Letter from the Editor:
Amidst the strange times we’ve been propelled into with the COVID-19 pandemic we’ve decided to adapt our programming.
An afternoon news show will follow chief medical officer Dr. Deena Hinshaw’s address to Albertans about the latest information about coronavirus in the province.
I’m not sure how long this will go on for – as everyone doesn’t know what will happen next – but we’re going to try it out because it’s important to get good information quickly.
The problem as far as I can tell for you and for me and your children and your parents is trying to consistently get good, correct, concise information.
There has never been such an episode in the social media age.
Not only do we have the virus to worry about, but we also have to stay vigilant and manage the diet of information we take in.
What are we doing with our time when this is the only issue in the world and you can’t leave your homes but staying very connected and in the loop.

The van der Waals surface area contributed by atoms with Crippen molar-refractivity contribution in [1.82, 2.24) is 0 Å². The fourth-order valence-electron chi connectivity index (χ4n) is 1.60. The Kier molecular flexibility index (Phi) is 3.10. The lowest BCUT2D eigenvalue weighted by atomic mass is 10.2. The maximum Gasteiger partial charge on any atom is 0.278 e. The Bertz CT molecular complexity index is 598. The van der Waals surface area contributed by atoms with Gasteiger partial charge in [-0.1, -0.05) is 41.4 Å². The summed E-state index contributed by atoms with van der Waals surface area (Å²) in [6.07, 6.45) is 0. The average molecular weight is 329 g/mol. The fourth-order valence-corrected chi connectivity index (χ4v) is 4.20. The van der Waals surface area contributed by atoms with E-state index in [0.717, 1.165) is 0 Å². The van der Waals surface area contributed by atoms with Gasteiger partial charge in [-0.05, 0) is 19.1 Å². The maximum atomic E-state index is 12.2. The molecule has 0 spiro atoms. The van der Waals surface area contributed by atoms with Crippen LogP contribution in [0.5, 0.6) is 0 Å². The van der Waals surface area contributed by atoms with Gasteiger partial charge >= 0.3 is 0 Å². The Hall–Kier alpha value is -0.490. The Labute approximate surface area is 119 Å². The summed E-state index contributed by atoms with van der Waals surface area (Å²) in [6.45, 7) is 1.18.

This is the only news story right now to cover and that goes all the way up the line to the global stage.
Believe me, it’s easy to be worn out from the amount of information you need to absorb quickly because in an hour there are seven new developments that adds upon that information and furthers it.
It seems so necessary right now to understand what’s happening next.
The threads of stories are vast.
It affects everything, so there is unlimited angles, unlimited ramifications, and that is the type of thing that drives the news: for good and also for bad.
Because everyone is filling your ear all the time. We’re on our phones. I’m on my phone all day trying to figure out what’s happening or what should I know. I’m sure many people are the same way.
How do you detach from this? This is a serious time, sure, and requires a lot of attention, but you can have too much of something as well.
So take care of yourselves.
Hopefully, this brief summary can at least provide a bit of clarity and more of just the facts ma’am information.
That’s all it’s meant for.
Although I’ll chime in.
Around 4:00pm after Dr. Deena Hinshaw speaks, or later if she speaks later.
“Wash your hands.” -Michael Menzies